Research

Example Research Projects

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The Geography of News Project

 

Led by principal investigator Mike Gasher, the project posits journalism as a practice of cartography and is interested in studying the textual “maps” that journalists draw, how they constitute community, how they sketch its boundaries, which values and social norms they assert, and how they situate the community they serve within the larger world. To date we have conducted a series of news-flow studies of the Web sites of 10 daily newspapers and we are currently conducting textual analyses of news stories in a variety of newspapers.  Our articles have been published in Journalism Studies, the Canadian Journal of Communication and Aether: the journal of media geography. This research program has received funding from Concordia University (2000-03), le Fonds québécois de recherche sur la culture et la société (2002-05) and the Social Sciences and Humanities Research Council of Canada (2003-08, 2008-11, 2011-14).  For further information, contact Mike Gasher at gashmj8590@yahoo.ca

 
 

Concordia Science Journalism Project

 

This project was initiated in 2008 to establish a science journalism research and teaching platform in the Department of Journalism at Concordia University. The project looks to actively support, better understand and improve the role of science journalism in Canada. The approach to these interests is interdisciplinary and draws on efforts to bridge theoretical aspects of a rich history of study into science communication with a practical focus on science journalism and the constraints that shape it. The CSJP encompasses a variety of ongoing research projects and collaborations that are currently funded by Concordia University (2007-2010), Fonds de recherche sur la société et la culture, Établissement de nouveaux professeurs-chercheurs (2008-2011), the Canadian Institutes of Health Research (2009-2010) and Genome Canada / Genome Quebec (2009-2013). For further information, visit our webpage or contact David Secko at dsecko@alcor.concordia.ca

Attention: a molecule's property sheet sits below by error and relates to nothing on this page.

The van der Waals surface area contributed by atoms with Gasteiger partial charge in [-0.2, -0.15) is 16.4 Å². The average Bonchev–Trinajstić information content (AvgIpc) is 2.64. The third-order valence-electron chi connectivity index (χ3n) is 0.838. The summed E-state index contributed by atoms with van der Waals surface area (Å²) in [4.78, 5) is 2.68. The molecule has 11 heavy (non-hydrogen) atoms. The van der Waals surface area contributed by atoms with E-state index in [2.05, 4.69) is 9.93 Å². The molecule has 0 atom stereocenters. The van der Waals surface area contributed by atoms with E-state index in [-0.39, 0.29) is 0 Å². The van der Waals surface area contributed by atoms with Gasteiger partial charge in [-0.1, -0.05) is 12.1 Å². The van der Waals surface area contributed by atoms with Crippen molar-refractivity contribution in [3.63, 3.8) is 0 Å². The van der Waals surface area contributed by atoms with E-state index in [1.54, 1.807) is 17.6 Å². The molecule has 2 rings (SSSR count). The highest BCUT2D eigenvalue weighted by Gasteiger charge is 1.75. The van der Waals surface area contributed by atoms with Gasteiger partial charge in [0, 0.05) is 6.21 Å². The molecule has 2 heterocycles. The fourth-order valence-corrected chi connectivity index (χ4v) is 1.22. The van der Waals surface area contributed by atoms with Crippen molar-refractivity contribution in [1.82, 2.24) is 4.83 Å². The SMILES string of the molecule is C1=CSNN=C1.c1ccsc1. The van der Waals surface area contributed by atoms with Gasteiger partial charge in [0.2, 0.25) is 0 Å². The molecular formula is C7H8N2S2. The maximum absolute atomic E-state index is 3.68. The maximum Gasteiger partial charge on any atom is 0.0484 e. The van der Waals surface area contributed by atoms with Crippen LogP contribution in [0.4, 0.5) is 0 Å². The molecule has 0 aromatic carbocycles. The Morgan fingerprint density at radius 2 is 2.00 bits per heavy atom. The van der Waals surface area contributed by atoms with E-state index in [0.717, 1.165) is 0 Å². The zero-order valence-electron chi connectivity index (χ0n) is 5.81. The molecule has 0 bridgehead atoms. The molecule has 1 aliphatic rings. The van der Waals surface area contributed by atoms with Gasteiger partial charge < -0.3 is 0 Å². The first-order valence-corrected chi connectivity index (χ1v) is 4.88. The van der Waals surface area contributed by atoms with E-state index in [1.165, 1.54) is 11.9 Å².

The Canadian Digital Newsroom Project

 

This project, funded by a seed grant from Concordia University, explores new media practices of Canadian newspapers in Montreal, Toronto, and Ottawa, including The Ottawa Citizen, Le Droit, The Montreal Gazette, Le Journal de Montreal, Le Devoir, The National Post, and The Globe and Mail.  Through field interviews and survey assessment conducted with the help of graduate assistants, we will survey how journalists, photographers, editors, and web designers understand and negotiate the relationship between the print newspaper and the newspaper website.  In other words, we will be looking at how audio, video, new forms of photo display, information graphics, and technological avenues for audience interaction are changing the ways in which news is conceived, scripted, and marketed to consumers.  We will be tracking innovation in the newsroom -- such as the recent groundbreaking work in multimedia authoring and community outreach in Toronto’s Globe and Mail -- but also tracking resistance, frustration and skepticism among those who feel less inclined to change what has long been a successful model for both news producers and news consumers. For more information, contact Lisa Lynch at liesell@mac.com


 

Concordia University